Feminist Law Professors

I have long been a fan of the blog “Feministlawprofessors.com.” The blog does a stellar job of raising and discussing various issues, the content of the blog is sound and reasoned, and Ann Bartow, the founder of the website, has graciously cross-posted some of my posts on prostitution over the past couple years.

Therefore, when Bridget Crawford, another of the main posters on feministlawprofessors.com, asked if I wanted to be named on their list of “self-identified feminist law professors,” I was thrilled to be asked. The question was raised, however: What does the label “feminist law professor” mean? If I was going to self-identify as a “feminist law professor,” I wanted to be sure I fit within the definition.

The reality is that those who know me well might not immediately fit me within the category of “feminist law professor,” if we consider only the older stereotypes about what a feminist “looks like.” To wit, I have never taught “feminist legal theory” (though I could and would, happily), I am Catholic, I am fairly conservative, I have never been a member of NOW, I have been a member of the Federalist Society, I am not offended by some things that are clearly “gendered” (such as men opening doors for women), and I have never burned a bra.

That said, I support equality for all, and I engage in activities intended to support this goal. Indeed, one of the many things that troubles me about the legal profession is the fact that women make up roughly 50% of all law students but only about 19% of all law firm partners and less than 20% of all Supreme Court justices.

But does supporting equality for all make me a feminist law professor? If so, wouldn’t – in theory – most law professors be “feminist law professors?”

I realize that this blog post should be many paragraphs longer, to address the issues raised by my questions above. But even with a blog post five times the length of this one, I doubt I could do the questions justice. So I will end simply by observing that, while I am happy to be labeled a “feminist law professor,” it is interesting to me that the phrase is not easily defined.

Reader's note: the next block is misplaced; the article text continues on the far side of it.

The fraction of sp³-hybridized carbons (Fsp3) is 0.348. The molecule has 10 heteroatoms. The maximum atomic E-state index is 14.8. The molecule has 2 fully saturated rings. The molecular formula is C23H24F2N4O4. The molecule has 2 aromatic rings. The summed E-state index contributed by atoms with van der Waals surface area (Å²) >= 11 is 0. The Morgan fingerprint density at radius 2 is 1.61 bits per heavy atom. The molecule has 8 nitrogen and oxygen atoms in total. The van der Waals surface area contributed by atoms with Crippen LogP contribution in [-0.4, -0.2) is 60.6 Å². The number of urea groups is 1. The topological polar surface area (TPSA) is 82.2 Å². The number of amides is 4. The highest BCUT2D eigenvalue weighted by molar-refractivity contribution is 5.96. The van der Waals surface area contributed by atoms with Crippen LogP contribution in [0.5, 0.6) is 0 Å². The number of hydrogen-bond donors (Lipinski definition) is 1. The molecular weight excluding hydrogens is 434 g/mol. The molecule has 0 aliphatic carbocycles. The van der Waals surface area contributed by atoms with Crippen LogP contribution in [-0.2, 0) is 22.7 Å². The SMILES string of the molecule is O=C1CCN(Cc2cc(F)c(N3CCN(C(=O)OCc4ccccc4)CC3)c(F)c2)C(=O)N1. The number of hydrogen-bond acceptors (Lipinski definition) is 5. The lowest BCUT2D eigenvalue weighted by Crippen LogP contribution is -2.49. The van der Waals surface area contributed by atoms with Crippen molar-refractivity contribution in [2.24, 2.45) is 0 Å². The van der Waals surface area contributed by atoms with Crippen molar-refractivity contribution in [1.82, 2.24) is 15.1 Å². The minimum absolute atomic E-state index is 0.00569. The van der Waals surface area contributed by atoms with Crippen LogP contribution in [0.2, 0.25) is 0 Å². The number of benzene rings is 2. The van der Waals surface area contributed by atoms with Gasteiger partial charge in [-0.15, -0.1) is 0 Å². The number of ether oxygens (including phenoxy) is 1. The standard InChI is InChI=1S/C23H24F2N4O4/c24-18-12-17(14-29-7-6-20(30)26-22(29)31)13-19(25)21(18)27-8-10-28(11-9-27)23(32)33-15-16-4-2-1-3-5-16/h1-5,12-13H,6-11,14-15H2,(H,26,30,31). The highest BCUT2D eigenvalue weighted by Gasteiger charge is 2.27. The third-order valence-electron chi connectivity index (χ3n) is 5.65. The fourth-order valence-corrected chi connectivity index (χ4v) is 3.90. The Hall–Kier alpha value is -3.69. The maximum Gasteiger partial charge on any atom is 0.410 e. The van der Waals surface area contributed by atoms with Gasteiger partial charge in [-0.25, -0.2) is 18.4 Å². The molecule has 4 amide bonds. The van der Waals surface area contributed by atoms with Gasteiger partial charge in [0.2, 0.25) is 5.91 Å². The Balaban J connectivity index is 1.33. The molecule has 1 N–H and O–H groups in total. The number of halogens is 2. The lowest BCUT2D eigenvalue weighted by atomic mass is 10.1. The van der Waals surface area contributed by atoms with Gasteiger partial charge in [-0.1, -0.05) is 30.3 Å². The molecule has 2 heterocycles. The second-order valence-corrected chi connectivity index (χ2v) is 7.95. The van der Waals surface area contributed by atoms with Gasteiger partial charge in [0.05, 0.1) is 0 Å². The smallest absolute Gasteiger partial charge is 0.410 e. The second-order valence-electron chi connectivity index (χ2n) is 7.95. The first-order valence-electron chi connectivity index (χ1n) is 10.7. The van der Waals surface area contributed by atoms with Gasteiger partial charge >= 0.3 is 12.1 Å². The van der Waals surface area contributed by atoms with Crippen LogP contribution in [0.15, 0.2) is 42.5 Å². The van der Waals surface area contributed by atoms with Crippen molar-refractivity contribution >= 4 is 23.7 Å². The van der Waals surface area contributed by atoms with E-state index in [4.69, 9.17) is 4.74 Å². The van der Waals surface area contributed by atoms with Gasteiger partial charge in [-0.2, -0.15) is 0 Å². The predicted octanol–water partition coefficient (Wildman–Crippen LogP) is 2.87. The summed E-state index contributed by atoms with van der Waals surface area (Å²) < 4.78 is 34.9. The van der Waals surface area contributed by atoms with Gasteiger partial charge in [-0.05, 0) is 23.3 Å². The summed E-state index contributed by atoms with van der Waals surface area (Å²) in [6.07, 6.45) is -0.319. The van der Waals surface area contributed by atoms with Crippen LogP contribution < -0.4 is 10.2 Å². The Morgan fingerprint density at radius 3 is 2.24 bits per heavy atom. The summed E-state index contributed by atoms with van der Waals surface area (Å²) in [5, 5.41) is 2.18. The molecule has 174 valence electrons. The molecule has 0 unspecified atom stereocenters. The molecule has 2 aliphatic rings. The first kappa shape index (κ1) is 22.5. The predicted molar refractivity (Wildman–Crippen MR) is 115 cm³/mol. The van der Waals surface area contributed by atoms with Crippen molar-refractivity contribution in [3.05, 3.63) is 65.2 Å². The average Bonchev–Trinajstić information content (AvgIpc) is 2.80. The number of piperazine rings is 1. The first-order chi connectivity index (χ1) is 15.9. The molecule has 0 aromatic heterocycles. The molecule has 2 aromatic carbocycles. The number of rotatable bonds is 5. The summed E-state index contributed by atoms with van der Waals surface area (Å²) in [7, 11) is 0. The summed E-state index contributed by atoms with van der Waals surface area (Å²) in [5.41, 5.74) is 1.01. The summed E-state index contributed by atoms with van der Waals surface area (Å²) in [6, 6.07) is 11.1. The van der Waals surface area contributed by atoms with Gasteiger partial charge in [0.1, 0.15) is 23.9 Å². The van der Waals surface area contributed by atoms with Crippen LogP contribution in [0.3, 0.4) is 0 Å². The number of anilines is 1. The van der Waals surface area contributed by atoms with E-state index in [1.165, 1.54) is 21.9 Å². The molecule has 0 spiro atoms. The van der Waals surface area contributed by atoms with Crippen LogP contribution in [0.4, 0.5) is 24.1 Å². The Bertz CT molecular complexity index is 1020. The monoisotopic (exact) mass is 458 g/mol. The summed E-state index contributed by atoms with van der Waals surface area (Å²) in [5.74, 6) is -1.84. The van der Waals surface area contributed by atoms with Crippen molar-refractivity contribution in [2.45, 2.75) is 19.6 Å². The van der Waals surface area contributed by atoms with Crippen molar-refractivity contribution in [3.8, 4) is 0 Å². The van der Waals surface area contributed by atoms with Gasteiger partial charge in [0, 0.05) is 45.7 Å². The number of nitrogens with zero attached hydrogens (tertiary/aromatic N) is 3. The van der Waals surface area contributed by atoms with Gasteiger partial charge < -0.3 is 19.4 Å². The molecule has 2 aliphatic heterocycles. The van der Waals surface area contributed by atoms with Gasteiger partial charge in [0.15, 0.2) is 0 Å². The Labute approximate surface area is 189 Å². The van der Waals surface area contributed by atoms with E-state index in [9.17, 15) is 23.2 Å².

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3 Responses

  1. Bruce Boyden says:

    Interesting post. Elizabeth, what’s your sense of how “feminism” differs from other broad-brush political classifications in this regard? For example, are you a “conservative law professor”? I bet there are a lot of positions held by conservatives you disagree with. I think feminism is similarly big-tent (particularly if it includes both sameness and difference feminists), but my intuition on what separates “feminists” from all other people who support gender equality is that feminists believe there are profound problems with the current situation that need addressing. So by that definition, you would be a feminist.

  2. Elizabeth Nowicki says:

    Thanks for your non-anonymous comment.

    You raise a good point with your question, and I unfortunately do not have a ready answer. Let me answer your question by skirting it:

    I’m not sure I would call myself a conservative law professor, in part because the fellows I normally blog with at truthonthemarket.com are far more conservative than I. My sense is that *they* should be called conservative law professors, as opposed to me. Yet perhaps, if asked, they would not define themselves as “conservative,” but, rather, they might label themselves libertarians…. Which is a longwinded, indirect way of answering your initial question. I cannot help but wonder if my view of the label of “feminism” is less relevant than the view of 50 people on the street who are surveyed.

    In a related vein, I clerked for Jim Oakes, 2d Cir., who sat in Brattleboro, VT. Prior to becoming a judge, he was an elected politician – Republican. Believe you me, he was like *NO* Republican I had ever met, and his views when I clerked for him were far, far from even the left fringe of Republicans. A Vermont Republican is very different from a Virginia Republican.

    So it is interesting to hear that your intuition is that a feminist is one who believes there are profound problems with the current gender equality situation that need addressing. I would agree with your definition, though I wonder if it is too narrow. (Even if you believe there are not profound problems, perhaps you can still be a feminist. Although maybe a true feminist would say that if you do not believe there are problems, you have your eyes closed and therefore cannot be a feminist.)

    Interesting, all of this. Labels and taxonomy are not easy to sort out.

  3. Ann Bartow says:

    Hi Elizabeth,
    The recent past Presidential election lead to a lot of sometimes heated discussions about what it means to be a feminist. I don’t have any easy answers for you, but I rather like this post: